Jo Baer
1929–

Introduction

Josephine Gail Baer (née Josephine Gail Kleinberg; born August 7, 1929) is an American painter associated with minimalist art. She began exhibiting her work at the Fischbach Gallery, New York, and other venues for contemporary art in the mid-1960s. In the mid-1970s, she turned away from non-objective painting. Since then, Baer has fused images, symbols, words, and phrases in a non-narrative manner, a mode of expression she once termed "radical figuration." She lives and works in Amsterdam, Netherlands.

Wikidata identifier

Q1689871

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Information from Wikipedia, made available under the Creative Commons Attribution-ShareAlike License. Accessed May 15, 2024.

Introduction

Baer is considered a participant in the development of Minimalism, through work that adhered to a vocabulary of visual elements, in predominantly white paintings with bands of color highlighting their edges. Though her early work was nonobjective, after a 1975 retrospective at the Whitney Museum, Baer moved to Ireland and began work that illustrated her own concept of “radical figuration,” which included fragmentary images, some sourced from art history. She is also known as a writer who countered Donald Judd and Robert Morris's notion of Minimalism in published statements.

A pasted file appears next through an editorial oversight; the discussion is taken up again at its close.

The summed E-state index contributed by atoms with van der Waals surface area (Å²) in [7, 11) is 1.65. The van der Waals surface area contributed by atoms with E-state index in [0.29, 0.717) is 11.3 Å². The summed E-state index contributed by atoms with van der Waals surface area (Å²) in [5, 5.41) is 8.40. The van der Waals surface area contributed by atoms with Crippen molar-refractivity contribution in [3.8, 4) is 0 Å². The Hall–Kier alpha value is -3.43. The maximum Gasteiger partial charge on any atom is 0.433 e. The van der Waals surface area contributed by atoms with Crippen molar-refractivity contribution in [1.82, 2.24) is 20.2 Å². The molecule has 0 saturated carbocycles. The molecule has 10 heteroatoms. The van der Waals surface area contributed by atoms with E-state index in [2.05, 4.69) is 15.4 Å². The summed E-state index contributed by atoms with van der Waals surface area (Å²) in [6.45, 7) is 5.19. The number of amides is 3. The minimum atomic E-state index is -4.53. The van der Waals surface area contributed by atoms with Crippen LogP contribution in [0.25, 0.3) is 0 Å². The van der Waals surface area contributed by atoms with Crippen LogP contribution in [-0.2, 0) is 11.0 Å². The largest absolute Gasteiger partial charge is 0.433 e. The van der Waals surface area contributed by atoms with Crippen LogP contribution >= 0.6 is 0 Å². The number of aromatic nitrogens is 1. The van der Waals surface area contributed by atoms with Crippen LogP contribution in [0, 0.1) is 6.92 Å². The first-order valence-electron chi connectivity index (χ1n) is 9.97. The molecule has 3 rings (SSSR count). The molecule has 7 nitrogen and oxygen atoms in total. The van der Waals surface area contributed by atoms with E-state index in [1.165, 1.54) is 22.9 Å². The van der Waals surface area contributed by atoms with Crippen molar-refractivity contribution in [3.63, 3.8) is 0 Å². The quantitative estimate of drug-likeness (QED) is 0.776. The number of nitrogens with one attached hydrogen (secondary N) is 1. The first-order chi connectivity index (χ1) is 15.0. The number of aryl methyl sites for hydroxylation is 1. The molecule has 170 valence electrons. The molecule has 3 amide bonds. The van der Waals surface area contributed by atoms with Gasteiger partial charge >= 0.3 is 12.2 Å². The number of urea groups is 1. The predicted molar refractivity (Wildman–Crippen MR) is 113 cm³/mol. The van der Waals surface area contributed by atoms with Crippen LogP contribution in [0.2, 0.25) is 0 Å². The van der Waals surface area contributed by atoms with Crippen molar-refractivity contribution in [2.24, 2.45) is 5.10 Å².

Country of birth

United States

Roles

Artist, painter, writer

ULAN identifier

500009657

Names

Jo Baer, Joe Baer, Josephine Gail Kleinberg

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Information from the Getty Research Institute's Union List of Artist Names ® (ULAN), made available under the ODC Attribution License. Accessed May 15, 2024.